Praise for Almost the Truth

From Morley Torgov, Two time winner of Leacock Gold medal for humor

"There's an ancient Chinese saying: Life is a search for Truth, and there is no Truth."

Aaron Zevy, an Egyptian Jew, has proven that the ancient Chinese were dead right. But don't let Zevy's humour foo you; there are serious bells ringing in these stories. Advice to reader: enjoy the book, but think twice about being seated next to Zevy on a long flight.

From Kirkus Reviews

"[Zevy's] debut short story collection offers whimsical, mostly true tales of his life..."

But this book, consisting of 34 tales, isn't exclusively autobiographical. A man named Harold Goldfarb headlines a series of hysterical stories...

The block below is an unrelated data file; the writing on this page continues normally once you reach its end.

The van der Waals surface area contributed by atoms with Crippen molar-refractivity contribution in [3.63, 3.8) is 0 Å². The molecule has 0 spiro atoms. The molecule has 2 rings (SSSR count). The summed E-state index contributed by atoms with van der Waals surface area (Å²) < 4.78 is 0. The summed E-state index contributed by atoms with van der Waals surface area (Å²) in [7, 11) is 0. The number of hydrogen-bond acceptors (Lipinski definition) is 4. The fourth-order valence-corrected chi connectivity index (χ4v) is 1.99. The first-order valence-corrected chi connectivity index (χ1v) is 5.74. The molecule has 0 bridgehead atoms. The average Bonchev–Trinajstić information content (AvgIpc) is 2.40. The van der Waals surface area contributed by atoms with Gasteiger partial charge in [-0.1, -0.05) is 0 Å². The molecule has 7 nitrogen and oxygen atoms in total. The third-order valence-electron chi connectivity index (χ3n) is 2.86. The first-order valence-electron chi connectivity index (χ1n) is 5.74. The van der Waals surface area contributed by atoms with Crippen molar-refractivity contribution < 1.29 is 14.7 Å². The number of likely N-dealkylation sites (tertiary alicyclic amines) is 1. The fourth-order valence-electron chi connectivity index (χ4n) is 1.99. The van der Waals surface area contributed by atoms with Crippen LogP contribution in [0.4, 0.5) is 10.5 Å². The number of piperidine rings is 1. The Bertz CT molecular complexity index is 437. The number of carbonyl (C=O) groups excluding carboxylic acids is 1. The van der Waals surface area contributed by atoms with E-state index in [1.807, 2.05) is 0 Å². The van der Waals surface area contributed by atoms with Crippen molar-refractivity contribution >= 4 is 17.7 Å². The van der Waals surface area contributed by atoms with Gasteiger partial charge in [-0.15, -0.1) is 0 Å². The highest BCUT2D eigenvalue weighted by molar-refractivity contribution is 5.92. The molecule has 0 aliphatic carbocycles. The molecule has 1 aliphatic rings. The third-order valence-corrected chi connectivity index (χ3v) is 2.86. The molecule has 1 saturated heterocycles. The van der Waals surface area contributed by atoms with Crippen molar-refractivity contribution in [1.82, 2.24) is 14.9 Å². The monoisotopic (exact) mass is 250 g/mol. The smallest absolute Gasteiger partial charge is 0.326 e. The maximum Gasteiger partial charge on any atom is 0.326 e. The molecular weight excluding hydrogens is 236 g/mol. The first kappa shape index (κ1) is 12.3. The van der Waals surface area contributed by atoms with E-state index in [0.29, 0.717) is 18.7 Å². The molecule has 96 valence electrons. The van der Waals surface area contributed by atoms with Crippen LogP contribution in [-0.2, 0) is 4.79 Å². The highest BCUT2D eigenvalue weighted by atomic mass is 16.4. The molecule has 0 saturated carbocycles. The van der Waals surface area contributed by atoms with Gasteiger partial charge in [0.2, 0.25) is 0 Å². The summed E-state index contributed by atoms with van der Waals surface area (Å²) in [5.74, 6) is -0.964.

Zevy writes in an easy-going style which is both polished and seemingly improvised...
Complementing the author's humor is earnestness, particularly when writing about his charming parents...
Heartfelt and droll tales which blend autobiography and fiction.

From Midwest Book Review:

"It's entertaining, it's funny, it's culturally revealing, and it's steeped in the unexpected."

Almost the Truth: Stories and Lies is uniformly one of the more creative, satisfyingly reads of 2020. Readers who enjoy wry humor and life observations that depart from any anticipated pathway will delight in Aaron Zevy's collection, which is often politically or culturally incorrect in delightful ways.

"Irreverent, tender and a lot of fun!"

To read Zevy is not only to get lost in his often hilarious and unexpected tales, but to be given a front row seat on the nature and art of storytelling itself.

His imitable voice is hilariously self-deprecating, vivid, and splashed with surprising moments of intimacy."

Praise for The Bubbe Meise

Starred Review from Blue Ink Review